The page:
Beautifully engraved certificate from the IntelCom Group, Inc. issued
in 1995-1996. This historic document was printed by the Canadian Banknote Company and has an
ornate border around it with a vignette of the company's initials in large letters. This item has the printed signatures of the company’s chairman and secretary and is
over 4 years old. In the early 1990s, the letters "ICG" stood for IntelCom Group. When the company reincorporated in 1996 under the name ICG Communications, Inc., the three letters became the company name and no longer represented the former name, IntelCom Group.
ICG Communications, Inc. owns the Open Road Infrastructure™ that is taking business communications to a new level. The company has a rich history within the fast-paced, telecommunications industry. ICG evolved from a satellite communications company to a nationwide, facilities-based provider of both voice and data services. Today, ICG provides numerous products and services to its three major customer segments: Internet service providers (ISPs), small- to medium-sized businesses and long-distance carriers.
The company's roots can be traced back to the mid-1980s and a business plan to develop satellite communications capabilities in Denver. During this time, the company, then known as Teleport Denver, Ltd. (TDL), constructed a satellite teleport facility in south Denver.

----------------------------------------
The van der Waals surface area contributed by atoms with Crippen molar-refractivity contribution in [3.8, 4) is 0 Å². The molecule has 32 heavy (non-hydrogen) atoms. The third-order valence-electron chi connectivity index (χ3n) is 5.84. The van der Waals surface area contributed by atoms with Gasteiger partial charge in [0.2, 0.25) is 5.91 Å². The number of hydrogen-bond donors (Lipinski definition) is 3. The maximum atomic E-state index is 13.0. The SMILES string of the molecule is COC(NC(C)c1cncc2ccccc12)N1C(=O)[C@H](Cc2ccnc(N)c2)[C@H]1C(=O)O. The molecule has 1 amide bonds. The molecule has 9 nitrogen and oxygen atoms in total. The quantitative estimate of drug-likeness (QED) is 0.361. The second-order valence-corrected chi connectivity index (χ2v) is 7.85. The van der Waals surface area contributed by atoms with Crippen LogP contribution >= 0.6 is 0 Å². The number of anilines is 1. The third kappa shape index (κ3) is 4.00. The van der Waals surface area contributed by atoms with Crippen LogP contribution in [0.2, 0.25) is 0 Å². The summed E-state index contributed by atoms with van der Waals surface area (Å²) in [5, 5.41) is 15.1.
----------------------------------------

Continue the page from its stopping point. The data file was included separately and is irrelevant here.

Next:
Completed in 1987, the 24-hour managed facility housed eight earth stations and was touted for its capability to reach five continents in a single satellite hop.
With the AT&T divestiture, TDL also began to cast its eye toward the local telephone marketplace. The first niche opportunity that emerged for local transport companies was the "private line," an opportunity reinforced by TDL's experience in leasing circuits from the Regional Bell Operating Company (RBOC) in Denver. Due to the exorbitant prices for leasing these circuits, TDL management decided to build its own private, fiber-optic connections to provide dedicated access to interexchange carriers.